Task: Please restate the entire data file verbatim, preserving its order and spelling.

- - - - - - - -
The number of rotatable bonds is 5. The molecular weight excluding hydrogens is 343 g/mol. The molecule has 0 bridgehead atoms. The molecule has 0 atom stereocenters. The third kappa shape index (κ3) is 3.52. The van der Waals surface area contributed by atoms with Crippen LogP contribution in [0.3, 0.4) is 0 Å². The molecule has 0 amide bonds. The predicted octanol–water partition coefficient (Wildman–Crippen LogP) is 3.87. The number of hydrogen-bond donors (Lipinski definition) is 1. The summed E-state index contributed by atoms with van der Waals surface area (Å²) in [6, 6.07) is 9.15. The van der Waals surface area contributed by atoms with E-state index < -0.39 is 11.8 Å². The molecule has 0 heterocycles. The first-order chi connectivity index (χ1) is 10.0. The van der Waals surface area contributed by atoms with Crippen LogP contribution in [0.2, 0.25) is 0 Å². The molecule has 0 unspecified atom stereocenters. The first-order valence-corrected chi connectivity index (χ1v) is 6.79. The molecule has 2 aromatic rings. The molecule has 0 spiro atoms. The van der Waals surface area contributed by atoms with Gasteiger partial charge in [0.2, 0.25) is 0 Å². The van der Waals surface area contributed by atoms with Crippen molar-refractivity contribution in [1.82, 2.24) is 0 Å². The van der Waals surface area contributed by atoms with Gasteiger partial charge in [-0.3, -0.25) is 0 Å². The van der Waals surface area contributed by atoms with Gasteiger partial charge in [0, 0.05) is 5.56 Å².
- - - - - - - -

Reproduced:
The number of rotatable bonds is 5. The molecular weight excluding hydrogens is 343 g/mol. The molecule has 0 bridgehead atoms. The molecule has 0 atom stereocenters. The third kappa shape index (κ3) is 3.52. The van der Waals surface area contributed by atoms with Crippen LogP contribution in [0.3, 0.4) is 0 Å². The molecule has 0 amide bonds. The predicted octanol–water partition coefficient (Wildman–Crippen LogP) is 3.87. The number of hydrogen-bond donors (Lipinski definition) is 1. The summed E-state index contributed by atoms with van der Waals surface area (Å²) in [6, 6.07) is 9.15. The van der Waals surface area contributed by atoms with E-state index < -0.39 is 11.8 Å². The molecule has 0 heterocycles. The first-order chi connectivity index (χ1) is 10.0. The van der Waals surface area contributed by atoms with Crippen LogP contribution in [0.2, 0.25) is 0 Å². The molecule has 0 unspecified atom stereocenters. The first-order valence-corrected chi connectivity index (χ1v) is 6.79. The molecule has 2 aromatic rings. The molecule has 0 spiro atoms. The van der Waals surface area contributed by atoms with Gasteiger partial charge in [0.2, 0.25) is 0 Å². The van der Waals surface area contributed by atoms with Crippen molar-refractivity contribution in [1.82, 2.24) is 0 Å². The van der Waals surface area contributed by atoms with Gasteiger partial charge in [-0.3, -0.25) is 0 Å². The van der Waals surface area contributed by atoms with Gasteiger partial charge in [0, 0.05) is 5.56 Å².